Have questions about the Iran nuclear deal? Too bad, if you were an AIPAC activist at a briefing this week with top Obama administration officials.
At the briefing Wednesday, Howard Kohr, the American Israel Public Affairs Committee director, stopped the proceedings before lobbyists could ask questions. The question is why?
Did the Obama administration bigfoot AIPAC and muscle into the pro-Israel group’s lobbying session only to disingenuously complain when administration officials ran out of their allotted time? Or was AIPAC not sufficiently accommodating when administration officials asked to make their case to pro-Israel activists?
Here’s what happened, as confirmed by four people close to the top, Obama officials who spoke anonymously, as well as an AIPAC spokesman, who spoke on the record.
AIPAC flew between 600 and 700 activists in this week from around the country to lobby against the sanctions-relief-for-nuclear-restrictions deal reached July 14 between the major powers and Iran.
AIPAC opposes the deal, saying it endangers Israel and US interests, and wants Congress to exercise its power to kill the deal within two months – by the end of September or thereabouts.
Hence the fly-in, just before Congress’ August break.
President Barack Obama, who backs the deal, got wind of the fly-in and asked his staff to offer to give the AIPAC activists a briefing on the deal from the administration’s perspective.
It was all very last-minute, AIPAC said, but the pro-Israel lobby budgeted half an hour Wednesday morning for the officials.
At 8 a.m., White House chief of staff, Denis McDonough, undersecretary of state for political affairs, Wendy Sherman, who led the Iran talks, and Adam Szubin, director of the Treasury’s Office of Foreign Assets Control, which enforces sanctions, were set to speak at a hotel to the activists.
The three gave presentations, splitting the 30 minutes between them, and then asked for questions. Kohr stepped in and said no questions.
This is where the accounts of the Obama administration officials differ from AIPAC’s version of events.
The officials said they were told there would be no questions when they scheduled the meeting, but called for them anyway, and were shut down.
AIPAC said the officials could have taken as many questions as they liked within the allotted 30 minutes, but chose not to and ran out of time.
Here’s the administration account, relayed to me by a source close to all three speakers, who asked to remain anonymous.
“The administration asked to come meet with the AIPAC members in town to talk to members of Congress, which AIPAC agreed to, but the audience was told that the administration officials would not be allowed to take audience questions,” the source said.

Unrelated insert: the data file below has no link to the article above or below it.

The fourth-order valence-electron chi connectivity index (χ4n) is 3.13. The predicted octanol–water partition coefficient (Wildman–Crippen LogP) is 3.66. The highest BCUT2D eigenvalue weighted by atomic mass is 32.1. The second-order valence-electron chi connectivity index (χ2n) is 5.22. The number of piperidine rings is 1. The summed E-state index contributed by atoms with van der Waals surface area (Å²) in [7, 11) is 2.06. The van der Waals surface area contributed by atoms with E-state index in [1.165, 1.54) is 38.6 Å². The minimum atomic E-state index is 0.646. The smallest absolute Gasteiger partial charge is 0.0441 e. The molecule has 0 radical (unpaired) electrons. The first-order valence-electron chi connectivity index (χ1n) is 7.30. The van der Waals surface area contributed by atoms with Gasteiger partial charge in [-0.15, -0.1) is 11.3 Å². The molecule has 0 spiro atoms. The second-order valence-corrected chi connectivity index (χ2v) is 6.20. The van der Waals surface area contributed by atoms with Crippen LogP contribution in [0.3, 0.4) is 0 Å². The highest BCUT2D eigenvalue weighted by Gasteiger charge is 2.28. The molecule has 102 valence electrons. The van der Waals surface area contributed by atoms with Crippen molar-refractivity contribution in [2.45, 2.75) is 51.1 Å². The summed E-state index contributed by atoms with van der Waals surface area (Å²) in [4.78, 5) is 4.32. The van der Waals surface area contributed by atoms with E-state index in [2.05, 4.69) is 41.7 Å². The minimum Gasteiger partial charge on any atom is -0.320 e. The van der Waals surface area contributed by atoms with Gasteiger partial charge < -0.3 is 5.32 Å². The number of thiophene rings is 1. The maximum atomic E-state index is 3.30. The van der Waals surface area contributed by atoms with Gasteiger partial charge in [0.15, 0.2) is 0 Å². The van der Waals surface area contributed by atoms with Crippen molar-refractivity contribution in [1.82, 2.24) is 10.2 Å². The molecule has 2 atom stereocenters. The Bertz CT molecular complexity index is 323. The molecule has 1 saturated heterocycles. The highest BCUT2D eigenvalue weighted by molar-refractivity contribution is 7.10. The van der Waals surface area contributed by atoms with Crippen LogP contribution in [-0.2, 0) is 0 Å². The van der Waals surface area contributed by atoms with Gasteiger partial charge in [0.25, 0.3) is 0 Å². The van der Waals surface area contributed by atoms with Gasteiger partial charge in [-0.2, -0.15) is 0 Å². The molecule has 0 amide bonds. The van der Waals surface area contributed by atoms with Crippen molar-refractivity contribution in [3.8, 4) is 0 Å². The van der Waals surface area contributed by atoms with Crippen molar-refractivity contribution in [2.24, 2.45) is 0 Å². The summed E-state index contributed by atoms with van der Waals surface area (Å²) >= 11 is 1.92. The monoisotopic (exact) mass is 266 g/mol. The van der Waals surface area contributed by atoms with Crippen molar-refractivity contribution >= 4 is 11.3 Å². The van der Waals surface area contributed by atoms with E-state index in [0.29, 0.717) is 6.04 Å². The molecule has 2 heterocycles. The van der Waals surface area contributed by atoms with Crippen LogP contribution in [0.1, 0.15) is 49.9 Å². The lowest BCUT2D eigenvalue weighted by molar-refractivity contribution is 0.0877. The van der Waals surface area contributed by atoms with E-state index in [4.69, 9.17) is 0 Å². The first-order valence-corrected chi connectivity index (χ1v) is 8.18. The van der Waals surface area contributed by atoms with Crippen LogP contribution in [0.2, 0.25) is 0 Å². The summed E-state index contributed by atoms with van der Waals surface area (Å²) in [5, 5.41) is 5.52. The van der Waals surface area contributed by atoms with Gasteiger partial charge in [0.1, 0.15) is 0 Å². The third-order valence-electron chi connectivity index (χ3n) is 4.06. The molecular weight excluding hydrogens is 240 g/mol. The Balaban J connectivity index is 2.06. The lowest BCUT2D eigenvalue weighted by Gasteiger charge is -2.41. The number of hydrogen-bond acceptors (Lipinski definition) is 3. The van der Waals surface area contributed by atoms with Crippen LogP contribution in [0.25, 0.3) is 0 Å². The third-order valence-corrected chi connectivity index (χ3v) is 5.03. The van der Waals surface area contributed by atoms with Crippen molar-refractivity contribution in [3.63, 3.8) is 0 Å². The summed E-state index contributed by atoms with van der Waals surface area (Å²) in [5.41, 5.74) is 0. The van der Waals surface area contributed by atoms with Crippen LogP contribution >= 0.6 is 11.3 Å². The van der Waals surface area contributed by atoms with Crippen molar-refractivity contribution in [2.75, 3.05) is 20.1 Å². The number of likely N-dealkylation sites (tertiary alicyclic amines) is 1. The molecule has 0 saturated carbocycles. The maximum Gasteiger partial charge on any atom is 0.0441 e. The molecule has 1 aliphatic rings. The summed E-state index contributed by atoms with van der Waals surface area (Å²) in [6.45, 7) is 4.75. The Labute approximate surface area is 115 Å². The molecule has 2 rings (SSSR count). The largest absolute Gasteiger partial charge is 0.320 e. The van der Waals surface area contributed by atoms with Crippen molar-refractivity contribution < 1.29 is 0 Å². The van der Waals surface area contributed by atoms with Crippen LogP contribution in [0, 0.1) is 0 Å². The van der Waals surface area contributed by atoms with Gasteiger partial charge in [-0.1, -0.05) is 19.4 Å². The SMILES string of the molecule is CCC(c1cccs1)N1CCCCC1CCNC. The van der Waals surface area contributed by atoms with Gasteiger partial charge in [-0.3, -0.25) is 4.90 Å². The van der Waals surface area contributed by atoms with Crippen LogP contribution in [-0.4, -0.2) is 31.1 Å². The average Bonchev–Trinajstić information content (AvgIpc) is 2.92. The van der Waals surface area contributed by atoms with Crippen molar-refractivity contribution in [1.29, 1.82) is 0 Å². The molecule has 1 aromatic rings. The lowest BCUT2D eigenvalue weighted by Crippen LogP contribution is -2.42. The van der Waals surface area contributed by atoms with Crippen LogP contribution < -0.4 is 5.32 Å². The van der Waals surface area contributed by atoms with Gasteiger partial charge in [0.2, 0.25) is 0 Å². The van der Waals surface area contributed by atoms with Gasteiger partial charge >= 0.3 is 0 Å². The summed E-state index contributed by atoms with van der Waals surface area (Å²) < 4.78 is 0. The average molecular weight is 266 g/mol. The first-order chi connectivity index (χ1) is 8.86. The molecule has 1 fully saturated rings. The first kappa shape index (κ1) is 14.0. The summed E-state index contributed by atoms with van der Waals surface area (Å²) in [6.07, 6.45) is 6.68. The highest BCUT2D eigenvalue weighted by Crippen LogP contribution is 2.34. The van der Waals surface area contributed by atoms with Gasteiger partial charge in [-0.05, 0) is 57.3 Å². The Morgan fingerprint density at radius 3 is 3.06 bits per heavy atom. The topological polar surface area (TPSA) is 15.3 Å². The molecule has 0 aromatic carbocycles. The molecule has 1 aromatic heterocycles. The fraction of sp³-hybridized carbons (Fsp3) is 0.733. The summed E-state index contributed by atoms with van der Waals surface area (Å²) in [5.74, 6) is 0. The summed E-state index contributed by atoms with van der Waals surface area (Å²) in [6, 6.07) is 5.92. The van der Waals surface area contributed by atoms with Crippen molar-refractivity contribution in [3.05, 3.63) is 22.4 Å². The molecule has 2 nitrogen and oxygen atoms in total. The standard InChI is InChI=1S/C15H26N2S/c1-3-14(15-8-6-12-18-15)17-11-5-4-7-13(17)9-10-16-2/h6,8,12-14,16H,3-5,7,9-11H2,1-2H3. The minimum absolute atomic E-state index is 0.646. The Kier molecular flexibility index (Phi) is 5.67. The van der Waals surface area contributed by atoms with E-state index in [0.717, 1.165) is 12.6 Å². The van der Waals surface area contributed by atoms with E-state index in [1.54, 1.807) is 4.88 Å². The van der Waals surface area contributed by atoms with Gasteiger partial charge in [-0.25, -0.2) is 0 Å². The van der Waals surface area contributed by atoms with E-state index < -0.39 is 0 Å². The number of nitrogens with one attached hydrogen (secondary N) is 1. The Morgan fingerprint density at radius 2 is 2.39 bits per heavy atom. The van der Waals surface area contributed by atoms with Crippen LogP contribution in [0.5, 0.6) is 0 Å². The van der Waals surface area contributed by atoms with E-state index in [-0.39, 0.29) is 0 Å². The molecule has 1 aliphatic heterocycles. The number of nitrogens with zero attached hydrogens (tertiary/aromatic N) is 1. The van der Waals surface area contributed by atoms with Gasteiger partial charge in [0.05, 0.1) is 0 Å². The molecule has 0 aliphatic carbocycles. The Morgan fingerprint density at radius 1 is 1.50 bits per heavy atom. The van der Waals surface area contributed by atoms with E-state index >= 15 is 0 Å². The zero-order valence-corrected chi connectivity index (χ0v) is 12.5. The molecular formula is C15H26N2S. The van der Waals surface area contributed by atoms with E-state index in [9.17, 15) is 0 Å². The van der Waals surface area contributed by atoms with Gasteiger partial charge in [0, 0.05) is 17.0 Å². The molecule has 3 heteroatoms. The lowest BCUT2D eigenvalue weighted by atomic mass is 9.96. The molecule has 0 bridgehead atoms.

“White House Chief of Staff Denis McDonough, Under Secretary of State Wendy Sherman, and acting Under Secretary of Treasury Adam Szubin addressed the 600-plus AIPAC members in town this week. They were only given 30 minutes to speak where they made the case for this deal, and all three offered the audience the opportunity to ask questions given how important this topic is. But the AIPAC moderator ended the session before they could take any,” the sourced added.
On the other hand, AIPAC spokesman Marshall Wittmann told me the format was entirely up to the speakers – they could have launched straight into questions if they chose to.
“It is absolutely not true that administration officials were denied an opportunity to take questions and answers at our event,” Wittman told me in an email.
“At the last minute, the administration requested to address our seven hundred activists who were in Washington to lobby against the flawed Iran nuclear deal. We granted their request and afforded them thirty minutes to make their case in any way they chose. In fact, we actually suggested that they take questions from the audience. Instead, the administration sent three officials and used more than their allotted time with their remarks rather than devoting any of their time for questions.”
So who’s right? It’s hard to say. But sometimes the fact that a side, in this case, supporters of the deal, is trying to get out a story is more important than the story.
Administration officials are worried that their message is not getting through unfiltered to the Jewish community. The officials badly wanted to banter with the activists.
The frustration might explain Obama’s angry tone last night when he asked liberal activists to speak more loudly than an AIPAC-affiliated group dumping millions into anti-deal TV ads.
It also explains why Ernest Moniz, the energy secretary, gave a private briefing this morning to top Jewish organizational leaders.
Don’t expect the briefings to stop.